It looks like an internet detective may have caught a BioWare employee with his hand in the cookie jar.
Coming from a post off of reddit, user 'GatoFiasco' discovered a review for Dragon Age II on review aggregate site Metacritic that he described as "reading like a press release." After doing some sleuthing, he discovered that the person (account name 'Avanost') posting the then highest-rated user review on Metacritic had only posted one review, and that was for Dragon Age II.
GatoFiasco then took the user name he found on Metacritic and used it to follow the digital breadcrumbs that eventually ended at BioWare employee Chris Hoban. You can check the imgur link here or check the gallery for a picture that details his exploits. Please note that the text of the image was not added by this reporter.
After making some noise on the internet, the Metacritic review was taken down and the Dragon Age II Metacritic page stands at 4.1 from users after receiving numerous low scores from users angry at the disclosure of this alleged activity. The Russian BioWare site (Google Translate for the page can be found here) informed users that Dragon Age II was being attacked by a "flash mob" on Metacritic and encouraged users to take to the site to raise the score for Dragon Age II.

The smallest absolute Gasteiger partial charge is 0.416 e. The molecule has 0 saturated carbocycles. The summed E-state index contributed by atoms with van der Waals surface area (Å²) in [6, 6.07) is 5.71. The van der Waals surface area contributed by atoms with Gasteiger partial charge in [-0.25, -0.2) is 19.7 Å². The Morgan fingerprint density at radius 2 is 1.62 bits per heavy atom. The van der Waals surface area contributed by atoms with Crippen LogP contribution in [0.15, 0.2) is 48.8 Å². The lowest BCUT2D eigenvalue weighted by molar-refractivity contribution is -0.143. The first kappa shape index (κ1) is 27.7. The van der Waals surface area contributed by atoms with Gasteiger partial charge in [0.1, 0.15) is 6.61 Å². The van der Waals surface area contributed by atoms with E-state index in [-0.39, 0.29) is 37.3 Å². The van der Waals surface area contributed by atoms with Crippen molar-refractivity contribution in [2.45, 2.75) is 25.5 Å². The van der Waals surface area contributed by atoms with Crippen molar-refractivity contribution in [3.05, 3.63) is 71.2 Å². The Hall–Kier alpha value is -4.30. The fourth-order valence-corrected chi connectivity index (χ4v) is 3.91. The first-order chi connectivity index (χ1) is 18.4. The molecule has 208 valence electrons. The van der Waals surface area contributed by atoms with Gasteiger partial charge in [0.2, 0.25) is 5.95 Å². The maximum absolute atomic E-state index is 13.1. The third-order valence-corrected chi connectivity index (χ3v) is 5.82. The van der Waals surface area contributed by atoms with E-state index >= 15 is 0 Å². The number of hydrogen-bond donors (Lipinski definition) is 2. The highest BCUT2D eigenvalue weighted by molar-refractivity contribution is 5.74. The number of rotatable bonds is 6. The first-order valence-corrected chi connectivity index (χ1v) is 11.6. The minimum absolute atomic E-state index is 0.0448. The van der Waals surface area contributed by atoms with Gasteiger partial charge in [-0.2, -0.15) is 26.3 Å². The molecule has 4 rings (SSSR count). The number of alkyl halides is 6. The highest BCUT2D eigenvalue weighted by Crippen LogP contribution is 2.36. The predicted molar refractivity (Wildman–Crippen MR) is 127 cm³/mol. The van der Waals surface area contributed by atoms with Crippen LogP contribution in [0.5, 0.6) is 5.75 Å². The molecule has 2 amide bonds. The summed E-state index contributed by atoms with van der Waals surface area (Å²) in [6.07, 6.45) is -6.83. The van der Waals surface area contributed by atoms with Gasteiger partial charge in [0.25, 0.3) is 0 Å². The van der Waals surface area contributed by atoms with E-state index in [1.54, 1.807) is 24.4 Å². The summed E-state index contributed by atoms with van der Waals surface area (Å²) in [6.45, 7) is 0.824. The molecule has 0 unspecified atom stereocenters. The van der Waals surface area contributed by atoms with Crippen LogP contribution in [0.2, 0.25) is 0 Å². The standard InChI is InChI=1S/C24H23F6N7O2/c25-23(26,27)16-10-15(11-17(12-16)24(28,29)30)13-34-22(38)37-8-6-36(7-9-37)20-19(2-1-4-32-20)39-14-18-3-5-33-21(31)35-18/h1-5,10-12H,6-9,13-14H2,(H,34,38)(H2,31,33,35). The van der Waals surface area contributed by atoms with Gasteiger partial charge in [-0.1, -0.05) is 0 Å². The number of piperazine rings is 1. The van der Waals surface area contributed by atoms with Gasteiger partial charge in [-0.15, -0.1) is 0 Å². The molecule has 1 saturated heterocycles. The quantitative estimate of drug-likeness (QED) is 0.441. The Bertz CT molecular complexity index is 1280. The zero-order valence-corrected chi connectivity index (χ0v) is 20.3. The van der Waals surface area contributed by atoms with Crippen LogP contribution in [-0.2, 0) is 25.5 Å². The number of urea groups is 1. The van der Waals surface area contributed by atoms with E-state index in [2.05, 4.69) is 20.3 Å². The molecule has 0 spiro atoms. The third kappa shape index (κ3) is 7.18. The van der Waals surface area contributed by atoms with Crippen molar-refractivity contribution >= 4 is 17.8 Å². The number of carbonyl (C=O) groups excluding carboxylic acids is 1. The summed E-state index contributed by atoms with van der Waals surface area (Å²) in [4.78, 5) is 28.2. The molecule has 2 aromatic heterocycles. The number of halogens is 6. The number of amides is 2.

There is no word whether Hoban in fact actually made the post, though evidence does point to the fact that he did. There is also no word that he received any kind of material compensation for the post, though because he is an employee of BioWare any kind of review made without his employment disclosure could run afoul of Federal Trade Commission guidelines.
According to the FTC's Revised Guides Concerning the Use of Endorsements and Testimonials in Advertising, "When there exists a connection between the endorser and the seller of the advertised product that might materially affect the weight or credibility of the endorsement (i.e., the connection is not reasonably expected by the audience), such connection must be fully disclosed."
As Hoban is an employee of BioWare, his testimony to the quality of the game would not only interfere with his ability to give a purely consumer-centric review, but also brings in a question of financial incentive. Even if he wasn't directly paid for the advertisement, his ability to generate income is in part from aggregate sites like Metacritic, which can be a powerful factor when it comes to swaying the minds of potential consumers.
This practice is surely not an uncommon one on the internet, but in an increasingly connected world, it's becoming a bit easier to discover these practices and call them out.
As this story develops look here for more updates.
UPDATE: Kotaku contacted EA for a comment on the issue, and received this response from a senior public relations manager:
"Of course the people who make the game vote for their own game. That's how it works in the Oscars, that's how it works in the Grammy's and why I'm betting that Barack Obama voted for himself in the last election."
So EA is appearing not only admit that the review occurred, but that it is in fact perfectly acceptable behavior as well.